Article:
France celebrates music in all its forms with a giant street party on June 21.
In 2018, Macron began throwing open the cobbled courtyard of the Elysée Palace to dance fans on that day, with a gig featuring stars from France’s electro scene.
This year’s Fete de la Musique comes a day after the government scrapped an 11:00 pm curfew, one of the last steps in a phased lifting of Covid restrictions.
Last year’s festivities went ahead but were muted because of the coronavirus pandemic.
Now, with the number of infections at their lowest level in nearly a year the country is in party mode once more.
While bad weather put a dampener on events in some cities, more hardy souls were undeterred.
“Seeing people, their smiles, it feels good,” said Laure, 40, who had taken her two nine-year-old children to a show despite the drizzling rain in the northwestern port city of Brest.
“We heard there were mini-concerts and we went out wanting to relax and enjoy ourselves.”
Jarre, Cerrone honoured
Groups of musicians from classical to rock played at pop-up events across the French capital, adding a new layer of life to the slowly reopening Parisian social scene.
Just days after the tennis open, centre court at Roland-Garros played host to around 40 artists, including Patrick Bruel, Vianney and Kendji Girac, performing in front of 4,000 seated and masked spectators.
Crooners gave way to dance tunes at the presidential palace, with French electronic music pioneer Jean-Michel Jarre and 1970s disco king Cerrone headlining the concert in the courtyard where Macron normally greets visiting heads of state.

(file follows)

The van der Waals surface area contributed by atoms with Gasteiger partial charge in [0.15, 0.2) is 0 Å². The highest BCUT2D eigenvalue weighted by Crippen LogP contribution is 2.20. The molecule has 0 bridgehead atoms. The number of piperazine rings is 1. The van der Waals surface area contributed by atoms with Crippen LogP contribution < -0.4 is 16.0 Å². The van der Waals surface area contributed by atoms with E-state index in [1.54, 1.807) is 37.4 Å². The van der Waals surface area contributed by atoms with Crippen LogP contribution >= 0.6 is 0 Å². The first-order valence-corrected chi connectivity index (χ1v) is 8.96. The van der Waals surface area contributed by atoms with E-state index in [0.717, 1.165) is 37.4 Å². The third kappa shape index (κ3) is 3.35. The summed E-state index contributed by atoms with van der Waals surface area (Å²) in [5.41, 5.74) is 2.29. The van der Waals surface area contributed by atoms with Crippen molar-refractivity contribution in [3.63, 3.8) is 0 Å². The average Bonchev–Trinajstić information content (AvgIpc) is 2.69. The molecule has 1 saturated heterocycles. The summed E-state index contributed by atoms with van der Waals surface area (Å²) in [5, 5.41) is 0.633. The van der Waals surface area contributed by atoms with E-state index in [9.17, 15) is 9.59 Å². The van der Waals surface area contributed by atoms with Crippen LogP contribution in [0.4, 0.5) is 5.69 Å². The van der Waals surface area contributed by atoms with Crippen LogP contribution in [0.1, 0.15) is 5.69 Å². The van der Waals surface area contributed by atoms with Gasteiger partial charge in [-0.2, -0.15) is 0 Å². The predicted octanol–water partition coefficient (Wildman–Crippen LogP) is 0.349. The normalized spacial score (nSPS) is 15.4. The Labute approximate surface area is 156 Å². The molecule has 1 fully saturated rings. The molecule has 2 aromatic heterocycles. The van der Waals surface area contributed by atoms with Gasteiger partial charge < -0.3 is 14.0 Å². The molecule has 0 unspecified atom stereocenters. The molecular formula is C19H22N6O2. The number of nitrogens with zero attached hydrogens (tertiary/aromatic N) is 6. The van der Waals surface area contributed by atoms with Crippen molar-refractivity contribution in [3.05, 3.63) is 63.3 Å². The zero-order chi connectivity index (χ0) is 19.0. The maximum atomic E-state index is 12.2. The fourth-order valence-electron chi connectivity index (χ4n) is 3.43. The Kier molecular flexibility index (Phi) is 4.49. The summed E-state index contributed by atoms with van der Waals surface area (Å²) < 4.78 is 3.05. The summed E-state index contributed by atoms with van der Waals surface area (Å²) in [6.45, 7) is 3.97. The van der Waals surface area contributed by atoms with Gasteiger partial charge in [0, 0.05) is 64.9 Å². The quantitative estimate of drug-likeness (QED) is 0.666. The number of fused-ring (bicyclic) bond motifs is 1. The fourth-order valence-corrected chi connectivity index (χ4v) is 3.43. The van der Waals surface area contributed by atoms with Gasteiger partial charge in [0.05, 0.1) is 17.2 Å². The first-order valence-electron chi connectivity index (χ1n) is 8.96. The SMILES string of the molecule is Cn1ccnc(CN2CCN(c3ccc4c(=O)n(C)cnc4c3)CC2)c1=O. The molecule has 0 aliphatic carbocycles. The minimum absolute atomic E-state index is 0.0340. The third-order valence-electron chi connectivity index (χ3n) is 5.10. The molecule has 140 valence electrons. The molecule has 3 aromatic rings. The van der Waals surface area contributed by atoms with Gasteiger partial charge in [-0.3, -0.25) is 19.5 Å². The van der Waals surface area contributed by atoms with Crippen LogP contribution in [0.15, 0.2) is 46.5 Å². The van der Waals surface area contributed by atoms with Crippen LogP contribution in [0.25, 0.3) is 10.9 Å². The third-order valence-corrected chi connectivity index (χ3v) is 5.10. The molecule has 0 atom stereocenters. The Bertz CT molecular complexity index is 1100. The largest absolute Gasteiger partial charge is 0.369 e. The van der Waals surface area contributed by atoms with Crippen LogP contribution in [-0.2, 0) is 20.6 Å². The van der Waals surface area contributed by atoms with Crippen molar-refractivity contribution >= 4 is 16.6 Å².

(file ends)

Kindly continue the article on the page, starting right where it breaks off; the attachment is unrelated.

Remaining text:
Macron conferred Legion of Honour decorations on both musicians.
Jarre dedicated the award to “the whole electronic music family, the DJs… the technicians who have really suffered during the pandemic.”
In contrast to previous editions, where Macron and his wife Brigitte have gamely joined in the dancing, concertgoers had to content themselves with tapping their feet.
Attendees were asked to remain seated and social distancing was observed.
To mark this year’s festival, the government announced that nightclubs, which have been closed for 15 months, will reopen on July 9.
Clubbers will have to present a new health pass showing they are fully vaccinated against Covid-19, have a clean PCR test or have already had the virus.
Masks will not be obligatory in clubs, which will only be allowed to operate at 75 percent of their capacity, Alain Griset, the minister in charge of small businesses, said.